How does our inherent risk taking behaviour influence how we take risk in business to pursue high growth
Risk taking behaviour in pursuit of high growth is a topic well explored by entrepreneurs in all industries.
Research has shown that 55% of business start-ups fail within 5 years and a staggering 71% fail after 10 years. Lets go even further down the line. Recently, UK’s high streets have seen a litany of failed businesses. A few high profile examples include Comet, Jessops, Blockbuster and Barrats. Failure doesnt stop there. Global Giants are not immune to failure. Lehman Brothers is the best example.
According to a Harvard Business Review study:
- Its human nature to over estimate their ability to influence events (that are determined by chance)
- Be overconfident about the accuracy of our forecasts and risk assessment
- Be far too narrow in our assessment of the range of outcomes possible.
We also have what they call a Human Bias: We anchor our estimates on readily available information. We extrapolate the past to a highly uncertain future.
Our Confirmation Bias drives us to favour information that supports our position (typically success) and supress information contradicting them (typically failures).
Now at an organisational level, collectively, individual human biases forms an organisational bias which inhibits members of the organisation from openly discussing risk and failure. Groupthink is prevalent especially where the leader(s) is overbearing and/or over confident.
This was confirmed by the Association of Certified Chartered Accountants in a survey of their members, which found the following causes of strategic organisational failures:
- Underestimate risk (68%)
- Overestimate ability to predict and control risks (59%)
- Decisions are biased by personal interest (41%)
- Over estimate rewards (23%)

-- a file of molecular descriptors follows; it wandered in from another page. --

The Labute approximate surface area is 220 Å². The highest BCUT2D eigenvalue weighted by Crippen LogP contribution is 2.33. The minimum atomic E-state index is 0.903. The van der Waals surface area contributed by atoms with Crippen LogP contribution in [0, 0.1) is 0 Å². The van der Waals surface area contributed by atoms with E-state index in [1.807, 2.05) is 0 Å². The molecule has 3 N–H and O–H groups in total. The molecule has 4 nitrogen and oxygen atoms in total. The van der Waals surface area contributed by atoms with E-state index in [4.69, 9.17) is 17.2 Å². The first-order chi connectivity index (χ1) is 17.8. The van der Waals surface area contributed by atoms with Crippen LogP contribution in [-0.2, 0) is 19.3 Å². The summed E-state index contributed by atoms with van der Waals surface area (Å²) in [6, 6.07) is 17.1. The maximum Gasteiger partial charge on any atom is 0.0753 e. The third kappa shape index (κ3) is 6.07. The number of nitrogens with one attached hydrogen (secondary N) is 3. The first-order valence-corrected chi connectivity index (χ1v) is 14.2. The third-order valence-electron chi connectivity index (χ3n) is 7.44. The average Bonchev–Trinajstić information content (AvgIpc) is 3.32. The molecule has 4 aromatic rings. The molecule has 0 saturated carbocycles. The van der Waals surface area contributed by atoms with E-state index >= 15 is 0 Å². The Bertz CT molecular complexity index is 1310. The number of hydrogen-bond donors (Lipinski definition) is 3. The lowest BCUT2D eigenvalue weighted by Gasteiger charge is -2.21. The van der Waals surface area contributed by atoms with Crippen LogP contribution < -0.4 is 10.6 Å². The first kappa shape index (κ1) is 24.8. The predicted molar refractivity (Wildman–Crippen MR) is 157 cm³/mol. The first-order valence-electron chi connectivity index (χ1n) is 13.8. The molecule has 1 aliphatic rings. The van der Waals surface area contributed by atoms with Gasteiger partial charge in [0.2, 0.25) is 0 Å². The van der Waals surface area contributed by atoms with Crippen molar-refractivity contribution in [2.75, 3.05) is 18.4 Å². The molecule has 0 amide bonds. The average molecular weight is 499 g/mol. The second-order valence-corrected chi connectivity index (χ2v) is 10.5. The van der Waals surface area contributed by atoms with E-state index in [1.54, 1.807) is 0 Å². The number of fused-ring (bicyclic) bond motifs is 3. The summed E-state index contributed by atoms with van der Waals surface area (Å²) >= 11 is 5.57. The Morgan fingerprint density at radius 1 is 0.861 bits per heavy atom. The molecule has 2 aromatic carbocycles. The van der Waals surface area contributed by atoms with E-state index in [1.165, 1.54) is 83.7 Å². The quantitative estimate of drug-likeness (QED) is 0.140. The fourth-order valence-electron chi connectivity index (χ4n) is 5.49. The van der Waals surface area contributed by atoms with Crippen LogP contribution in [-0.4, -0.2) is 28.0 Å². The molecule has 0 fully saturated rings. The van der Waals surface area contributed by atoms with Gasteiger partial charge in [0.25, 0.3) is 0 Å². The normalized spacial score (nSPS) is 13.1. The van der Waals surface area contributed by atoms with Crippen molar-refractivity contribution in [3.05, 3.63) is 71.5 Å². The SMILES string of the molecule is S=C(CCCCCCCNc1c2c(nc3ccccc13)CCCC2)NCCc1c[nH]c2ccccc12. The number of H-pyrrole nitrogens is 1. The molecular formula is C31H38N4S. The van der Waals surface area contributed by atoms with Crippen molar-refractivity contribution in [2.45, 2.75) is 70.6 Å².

(bear in mind that respndents could choose more than one category).
This is interesting and goes to the heart of the notion that risk management is all about human behaviour. Looking at recent case studies, Fred Goodwin overestimated the risk of acquiring ABN Amro. Dick Fuld of Lehmans, underestimated the risks prevelant in the mortgage securities market. Both Fred and Dick were overbearing, over confident and enshrined a Groupthink culture, as no one could apparently challenge either.
This research certainly goes some way to explaining the crisis and why some executives still don’t take risk management as seriously as strategy and revenue growth, unless of course the regulators tell them to do so.
If high growth SMEs could embed this awareness into every aspect of this business, and challenge themselves when making decisions, I believe we will see an improvement in the number of businesses actually surviving after 5 and 10 years. These businesses would be building resiience in their business, developing the ability to bounce back even stronger when adversity strike, rather than breaking even when just a mild wind blows.
Indeed, one can argue that an organisation’s approach to how they deal with adversity and uncertainty, will eventually prepare them to embrace more risk in return for greater and faster profits. The question is though, do high growth SMEs take risk management seriously? Do they do it as part of day-to-day business (unconsciously) or do they actually have a systematci framework for identifying, assessing, controlling and monitoring risks?
Leave your comments below, or if you wish to explore this topic further, get in touch by emailing enquiries @vedanvi.com. If you think you are a fast growing SME, we would love to get your views.
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